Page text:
How to Terrace a Sloped Yard

Sloping yards present several challenges for landscaping.

Adding terraces to a slope creates interest and prevents erosion.Adding terraces to a slope creates interest and prevents erosion.
Erosion is a potential issue if the slope is steep; growing plants that are attractive and adding variety to the landscape can be difficult in these type of areas as well. Creating terraced landscaping on a slope solves those problems and more. Terraces create more space for plants, allowing for more variety. The terraces and plantings deter erosion and add interesting focal points to the slope.

Measure the slope area to be landscaped. Examine the topography of the area. Check for the type of soil and how heavy the angle of the slope is. Beds should typically be every 2 feet. The rise of the slope will determine the depth and how many terraces you need to plan for.

Determine the length and width of the beds and multiply the number of either railroad ties, blocks or landscape timbers it will take to build 2-foot walls for every terrace to the length you need. Railroad ties should not be used in areas with edible plants, but are fine for flowering plants or bushes. Remember to purchase rebar if you are using ties, to anchor them into the slope and together. Interlocking blocks probably won't require this method, but check with the manufacturer.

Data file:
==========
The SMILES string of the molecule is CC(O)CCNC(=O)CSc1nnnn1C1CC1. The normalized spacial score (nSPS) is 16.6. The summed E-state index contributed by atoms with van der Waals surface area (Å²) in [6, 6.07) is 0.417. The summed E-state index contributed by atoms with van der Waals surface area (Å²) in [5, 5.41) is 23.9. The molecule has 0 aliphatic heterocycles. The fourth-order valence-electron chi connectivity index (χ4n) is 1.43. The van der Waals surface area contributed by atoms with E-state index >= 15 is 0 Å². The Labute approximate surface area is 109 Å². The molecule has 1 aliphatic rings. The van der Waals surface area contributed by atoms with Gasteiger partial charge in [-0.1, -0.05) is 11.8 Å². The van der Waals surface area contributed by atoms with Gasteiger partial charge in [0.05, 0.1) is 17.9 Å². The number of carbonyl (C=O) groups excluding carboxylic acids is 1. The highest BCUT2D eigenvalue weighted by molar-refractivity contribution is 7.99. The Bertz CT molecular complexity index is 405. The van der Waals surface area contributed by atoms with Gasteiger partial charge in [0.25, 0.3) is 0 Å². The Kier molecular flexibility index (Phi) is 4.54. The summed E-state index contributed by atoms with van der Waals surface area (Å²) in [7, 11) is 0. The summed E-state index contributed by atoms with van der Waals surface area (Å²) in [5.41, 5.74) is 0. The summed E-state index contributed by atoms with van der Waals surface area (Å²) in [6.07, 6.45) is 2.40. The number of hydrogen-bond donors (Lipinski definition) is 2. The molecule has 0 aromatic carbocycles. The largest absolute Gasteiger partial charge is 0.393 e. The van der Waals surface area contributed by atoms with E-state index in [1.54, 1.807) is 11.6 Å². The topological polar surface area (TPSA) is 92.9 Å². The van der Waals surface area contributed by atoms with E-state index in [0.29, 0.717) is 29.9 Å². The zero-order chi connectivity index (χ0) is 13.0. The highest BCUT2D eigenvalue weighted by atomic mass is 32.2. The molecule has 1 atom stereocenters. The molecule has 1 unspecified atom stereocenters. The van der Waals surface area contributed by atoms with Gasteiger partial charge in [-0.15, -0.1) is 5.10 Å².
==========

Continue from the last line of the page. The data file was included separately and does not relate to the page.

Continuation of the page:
Mark the slope with the chalk line, outlining the wall for each bed. Marking every 2 feet in rise before you begin digging so you can see where each new level should begin.

Dig out the steps, beginning at the bottom of the slope and moving up every 2 feet in rise. Level each step. If your soil is suitable you can retain it to fill the beds. If it is not good growing soil, replace it with topsoil. An alternative method is to build on top of the slope, making a trench for the first terrace wall and setting the back edge of each side wall into the hill as you go up.

Begin setting the terrace walls on the bottom step first. Set the ties, timbers or blocks in place and secure, making sure they are anchored according to the manufacturer's instructions. If you are building the terraces as a continual system, the back edge of the wall will sit just below the bottom edge of the terrace wall above it. Check the manufacturer's instructions to be sure of your materials and proper placement.

Fill the beds, starting with the bottom bed. Start at the back of the bed and fill towards the front. Level the bed once filled.

Mulch and plant the terraces once they are filled with topsoil.

Things You Will Need

  • Shovel
  • Measuring tape
  • Level
  • Chalk line
  • Landscape building materials
  • Hammer
  • Rebar (optional)
  • Topsoil

About the Author

Caprice Castano recently left the field of construction management to operate her own contracting business and spend time developing her writing career. Current projects include freelance writing for Internet publications and working on novel-length fiction.